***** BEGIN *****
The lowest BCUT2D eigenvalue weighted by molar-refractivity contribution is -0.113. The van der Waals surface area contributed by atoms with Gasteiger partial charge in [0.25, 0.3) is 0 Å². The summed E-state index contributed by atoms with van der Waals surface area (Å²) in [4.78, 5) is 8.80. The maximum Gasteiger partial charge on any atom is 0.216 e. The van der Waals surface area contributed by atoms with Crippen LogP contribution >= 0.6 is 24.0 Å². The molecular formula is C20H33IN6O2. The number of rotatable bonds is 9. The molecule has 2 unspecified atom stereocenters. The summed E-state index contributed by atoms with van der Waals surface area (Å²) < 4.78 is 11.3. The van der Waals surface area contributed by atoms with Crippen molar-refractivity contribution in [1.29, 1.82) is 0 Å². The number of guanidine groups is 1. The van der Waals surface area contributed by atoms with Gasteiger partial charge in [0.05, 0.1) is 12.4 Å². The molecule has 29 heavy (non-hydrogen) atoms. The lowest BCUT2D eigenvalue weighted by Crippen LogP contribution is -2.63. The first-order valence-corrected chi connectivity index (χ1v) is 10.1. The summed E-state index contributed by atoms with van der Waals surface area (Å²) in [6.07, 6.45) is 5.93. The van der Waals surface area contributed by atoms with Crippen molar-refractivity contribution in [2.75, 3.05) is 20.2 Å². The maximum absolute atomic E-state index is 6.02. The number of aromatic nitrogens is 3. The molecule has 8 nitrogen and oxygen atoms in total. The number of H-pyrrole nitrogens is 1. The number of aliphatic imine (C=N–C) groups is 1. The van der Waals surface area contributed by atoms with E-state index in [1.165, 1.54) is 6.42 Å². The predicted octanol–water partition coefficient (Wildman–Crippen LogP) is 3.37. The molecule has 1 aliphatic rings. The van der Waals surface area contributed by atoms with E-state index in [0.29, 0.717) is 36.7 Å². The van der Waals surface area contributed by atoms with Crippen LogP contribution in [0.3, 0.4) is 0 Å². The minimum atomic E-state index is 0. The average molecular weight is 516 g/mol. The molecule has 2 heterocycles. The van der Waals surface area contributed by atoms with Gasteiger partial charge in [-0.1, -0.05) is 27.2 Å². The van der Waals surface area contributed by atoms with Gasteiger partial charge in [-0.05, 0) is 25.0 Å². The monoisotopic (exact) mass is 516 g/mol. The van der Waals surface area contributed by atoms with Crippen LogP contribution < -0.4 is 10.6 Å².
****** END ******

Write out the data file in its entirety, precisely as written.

The lowest BCUT2D eigenvalue weighted by molar-refractivity contribution is -0.113. The van der Waals surface area contributed by atoms with Gasteiger partial charge in [0.25, 0.3) is 0 Å². The summed E-state index contributed by atoms with van der Waals surface area (Å²) in [4.78, 5) is 8.80. The maximum Gasteiger partial charge on any atom is 0.216 e. The van der Waals surface area contributed by atoms with Crippen LogP contribution >= 0.6 is 24.0 Å². The molecular formula is C20H33IN6O2. The number of rotatable bonds is 9. The molecule has 2 unspecified atom stereocenters. The summed E-state index contributed by atoms with van der Waals surface area (Å²) < 4.78 is 11.3. The van der Waals surface area contributed by atoms with Crippen molar-refractivity contribution in [1.29, 1.82) is 0 Å². The number of guanidine groups is 1. The van der Waals surface area contributed by atoms with Gasteiger partial charge in [0.05, 0.1) is 12.4 Å². The molecule has 29 heavy (non-hydrogen) atoms. The lowest BCUT2D eigenvalue weighted by Crippen LogP contribution is -2.63. The first-order valence-corrected chi connectivity index (χ1v) is 10.1. The summed E-state index contributed by atoms with van der Waals surface area (Å²) in [6.07, 6.45) is 5.93. The van der Waals surface area contributed by atoms with Crippen molar-refractivity contribution in [2.75, 3.05) is 20.2 Å². The maximum absolute atomic E-state index is 6.02. The number of aromatic nitrogens is 3. The molecule has 8 nitrogen and oxygen atoms in total. The number of H-pyrrole nitrogens is 1. The number of aliphatic imine (C=N–C) groups is 1. The van der Waals surface area contributed by atoms with E-state index in [1.165, 1.54) is 6.42 Å². The predicted octanol–water partition coefficient (Wildman–Crippen LogP) is 3.37. The molecule has 1 aliphatic rings. The van der Waals surface area contributed by atoms with E-state index in [0.29, 0.717) is 36.7 Å². The van der Waals surface area contributed by atoms with Crippen LogP contribution in [0.3, 0.4) is 0 Å². The minimum atomic E-state index is 0. The average molecular weight is 516 g/mol. The molecule has 2 heterocycles. The van der Waals surface area contributed by atoms with Gasteiger partial charge in [-0.1, -0.05) is 27.2 Å². The van der Waals surface area contributed by atoms with Gasteiger partial charge in [-0.05, 0) is 25.0 Å². The monoisotopic (exact) mass is 516 g/mol. The van der Waals surface area contributed by atoms with Crippen LogP contribution < -0.4 is 10.6 Å².